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INDIANAPOLIS — Over the next few weeks, the Indiana General Assembly will reconvene in the state capital to hammer out the final details for district maps, bringing the much-delayed redistricting process to an end and publishing new maps for Hoosiers to use in the coming decade.

Activists have repeatedly asked for more time to review maps before the General Assembly votes. They want to analyze whether the proposed district lines will dilute voting powers for any minorities, split communities of interest or give Republicans an unfair advantage in elections to come.

But another group, the state’s 92 circuit court clerks, needs the maps sooner rather than later.

“The concern that I hear a lot is the timeline and getting all this done,” Myla Eldridge, the Marion County circuit court clerk, said. “It’s on everybody’s radar. I think for clerks and for (political) candidates, the sooner we get the maps and look at them … the better for everybody.”

Eldridge, a Democrat and president of the Association of the Clerks of Circuit Courts of Indiana, explained that maps drawn by state legislators then filter to counties, who use the information to draw their local precincts, and then to cities, towns and school boards.

With political candidate filings for local offices due Jan. 5 for the November 2022 election, clerks have lost a lot of time usually spent creating new precincts.

Hoosiers will see the first potential district maps Tuesday for the House of Representatives, followed by two days of testimony. The following Monday, Sept. 20, the House Elections and Apportionment Committee will meet to approve the maps, less than a week after releasing the new districts to the public, followed by a vote in the full House.

The process will repeat on the Senate side, starting Sept. 21, with testimony Sept. 27 and votes Sept. 28. The proposed calendar doesn’t include dates for when each chamber would approve the other’s maps or when Gov. Eric Holcomb is expected to sign the maps into law.

Precincts at the county level cannot cross congressional, state senate or state house lines, meaning that Christopher Anderson, as the Elkhart County circuit clerk, will need to adjust Elkhart County’s precincts after the General Assembly finishes drawing its maps.

“Then I turn those over to the cities and the schools because … they have to equalize (their districts) as much as possible,” Anderson, a Republican, said. “In 2011, we were done with our portion of it and turned it over to the schools, cities and towns by the second of September.”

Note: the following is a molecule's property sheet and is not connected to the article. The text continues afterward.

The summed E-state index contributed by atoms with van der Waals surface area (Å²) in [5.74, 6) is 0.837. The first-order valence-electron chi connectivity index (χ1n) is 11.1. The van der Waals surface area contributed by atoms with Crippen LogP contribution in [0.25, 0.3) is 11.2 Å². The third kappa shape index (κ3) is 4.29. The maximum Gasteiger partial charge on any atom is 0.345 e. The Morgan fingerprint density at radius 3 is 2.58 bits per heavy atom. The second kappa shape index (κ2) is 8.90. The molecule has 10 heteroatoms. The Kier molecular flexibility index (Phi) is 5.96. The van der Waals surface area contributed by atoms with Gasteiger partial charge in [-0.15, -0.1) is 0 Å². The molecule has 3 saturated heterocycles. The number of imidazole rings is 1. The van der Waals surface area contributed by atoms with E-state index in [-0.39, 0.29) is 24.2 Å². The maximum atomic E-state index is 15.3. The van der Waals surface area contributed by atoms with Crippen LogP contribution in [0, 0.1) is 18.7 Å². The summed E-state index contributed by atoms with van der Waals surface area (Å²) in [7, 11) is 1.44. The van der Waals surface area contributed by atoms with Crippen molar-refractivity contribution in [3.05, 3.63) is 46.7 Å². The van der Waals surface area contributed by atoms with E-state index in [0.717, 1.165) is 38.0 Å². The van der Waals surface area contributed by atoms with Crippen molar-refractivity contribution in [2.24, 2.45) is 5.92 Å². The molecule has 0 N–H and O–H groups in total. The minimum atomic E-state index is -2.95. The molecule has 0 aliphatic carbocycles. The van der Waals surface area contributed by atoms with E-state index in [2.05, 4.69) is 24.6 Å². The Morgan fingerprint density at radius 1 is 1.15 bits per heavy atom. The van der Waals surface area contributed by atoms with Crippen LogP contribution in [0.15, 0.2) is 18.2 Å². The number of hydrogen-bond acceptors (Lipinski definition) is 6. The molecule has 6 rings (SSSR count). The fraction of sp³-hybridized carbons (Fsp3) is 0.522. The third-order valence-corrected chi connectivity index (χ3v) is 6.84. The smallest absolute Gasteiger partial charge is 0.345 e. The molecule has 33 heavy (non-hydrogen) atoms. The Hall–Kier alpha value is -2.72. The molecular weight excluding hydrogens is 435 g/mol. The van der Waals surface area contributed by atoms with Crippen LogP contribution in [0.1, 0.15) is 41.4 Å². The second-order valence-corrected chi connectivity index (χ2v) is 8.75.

School board and city council districts can cross local precinct lines, Anderson said. In school districts, one new subdivision of houses can completely change how lines are drawn for board elections.

Additionally, school board candidates must have one year of residency within their district before Election Day, according to Indiana code. For other local offices, such as city council, the residency requirement shrinks to six months.

If new boundary lines change a school board candidate’s district, the candidate won’t meet the residency qualification to run.

“So it’s just a timing issue, and I’m not exactly sure how that’s all going to fall out; if there’s enough time for (school boards) to do that,” Anderson said. “It’s going to be tight to have the school board get that accomplished.”

Anderson, who has worked elections in Elkhart County since January 2011, explained this would only impact school corporations with district races, not smaller school corporations with at-large voting.

The General Assembly can change the residency requirement for school board members but hasn’t yet announced an intention to do so — even as the deadline for school board candidate residency approaches.

“I don’t think I’m blowing this out of proportion, but I see that it could become an issue and it could be very tight in terms of (school boards) being able to get their work accomplished and give everybody a chance to run for a school board seat,” Anderson said.

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